29 August, 2014 / Ziqa'ad 2, 1435

Astronomy: Mars: the toughest question

Published Aug 24, 2013 04:46am

THE little fella lives merrily, dancing to and fro among giants of the Solar System namely, Earth, Jupiter and Saturn, besides a large number of asteroids, those actors with mysterious origin, some regarded as rogues, or have become so with the passage of time, or else through sideway nudges of one another. When that happens, these “outbound” asteroids come close to one planet or another, and either ram into the planet headlong or are trapped into the orbit of this planet, almost for good.

In the case of our friend Mars, two asteroids happened to come too close for comfort and got locked into the region monopolised by the little giant and were forced to give up the company of the large family of asteroids, adopting per force a new one. There is indeed a lot of similarity between Mars and the Earth. So much that the two are not only regarded as twins, but a third one, Venus, is added to the list for the same reason, making them a triplet of sort.

However, that was the popular view held by observers of the period between the years 1700-1960. Popular I say though many of the views were held on the basis of conjecture alone, not solid scientific evidence. However, since the 1960s, progress in astronomy, astrophysics, life sciences, space sciences and many more disciplines led to revision, in fact complete overhaul in beliefs held by observers that led to the fact that other than a few superficial similarities here and there, there is little to hold the belief that there is a similarity on any significant scale.

As a result of violent activity from within and without (particularly on Earth), mountains whittle down to become boulders, which in turn crack up and erode into stone and fine dust. These are then carried into rivers from where flowing water carries the resultant sediments into the sea, often full of nutrition. On the floor of the sea, the moving sediments pack up inside crevices and trenches, and keep pushing ahead until it rises, penetrating the surface of the Earth from underneath and causing bulges, islands and mountains. Then the elemental forces repeat the act, spread over millions of years all over again. But lo and behold! This only happens on the Earth, nowhere else. However, this has relevance to what will follow next.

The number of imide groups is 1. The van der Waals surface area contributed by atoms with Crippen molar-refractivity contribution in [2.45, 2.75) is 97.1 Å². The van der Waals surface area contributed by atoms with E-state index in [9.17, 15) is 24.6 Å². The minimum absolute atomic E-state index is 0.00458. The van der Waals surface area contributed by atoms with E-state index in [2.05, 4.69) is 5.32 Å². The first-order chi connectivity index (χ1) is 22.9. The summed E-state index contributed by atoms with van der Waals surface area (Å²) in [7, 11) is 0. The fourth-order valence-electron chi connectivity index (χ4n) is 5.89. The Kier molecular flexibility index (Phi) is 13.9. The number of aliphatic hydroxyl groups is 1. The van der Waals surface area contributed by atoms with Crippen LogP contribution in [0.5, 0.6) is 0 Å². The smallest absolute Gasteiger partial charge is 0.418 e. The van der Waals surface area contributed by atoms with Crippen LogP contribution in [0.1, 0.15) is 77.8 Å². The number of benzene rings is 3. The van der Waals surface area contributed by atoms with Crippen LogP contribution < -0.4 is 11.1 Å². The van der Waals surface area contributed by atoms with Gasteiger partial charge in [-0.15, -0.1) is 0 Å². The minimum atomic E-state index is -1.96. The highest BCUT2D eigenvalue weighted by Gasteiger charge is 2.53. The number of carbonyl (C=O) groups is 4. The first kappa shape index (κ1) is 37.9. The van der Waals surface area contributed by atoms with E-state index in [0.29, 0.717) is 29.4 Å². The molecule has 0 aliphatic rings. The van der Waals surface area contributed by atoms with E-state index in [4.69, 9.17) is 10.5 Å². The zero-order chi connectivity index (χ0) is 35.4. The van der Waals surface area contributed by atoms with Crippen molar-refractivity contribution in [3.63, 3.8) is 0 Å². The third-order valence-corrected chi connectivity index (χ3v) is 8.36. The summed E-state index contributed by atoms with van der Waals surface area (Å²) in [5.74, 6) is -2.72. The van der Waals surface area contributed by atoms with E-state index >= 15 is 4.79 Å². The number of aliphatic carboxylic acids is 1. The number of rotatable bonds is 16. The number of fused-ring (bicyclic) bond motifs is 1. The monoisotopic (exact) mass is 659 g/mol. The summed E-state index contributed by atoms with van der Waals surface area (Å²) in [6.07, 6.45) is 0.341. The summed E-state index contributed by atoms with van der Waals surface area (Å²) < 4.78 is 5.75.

It happens only on Earth because of water and the consequent erosion. Although volcanic and the rumbling geological activity plays significant part on Earth but very scantily on Venus and Mars. Another aspect is unique to the Earth: life. As promised earlier, we shall try to explain how life came into being and see if it fulfils the craving of young minds.

This we know for sure that there is no life elsewhere in the Solar System, life of whatever kind. As far as we know there is no trace of life in the far reaches, or outer stretches of our galaxy, the Milky Way. Not to our knowledge yet. However, we cannot close the door to life somewhere in the galaxy, but can speculate that some form of life could have evolved far away provided that conditions are conducive to emergence, growth and proliferation of life — what the little fella continues to keep our undiminished, undivided attention, although it is yet a small giant, sort of lost among bigger that we cannot work out unless we have the basic information available to us. It might yet take a century or half to bring to fruition our speculation, or call it desire to see life profiting from conditions some light years away.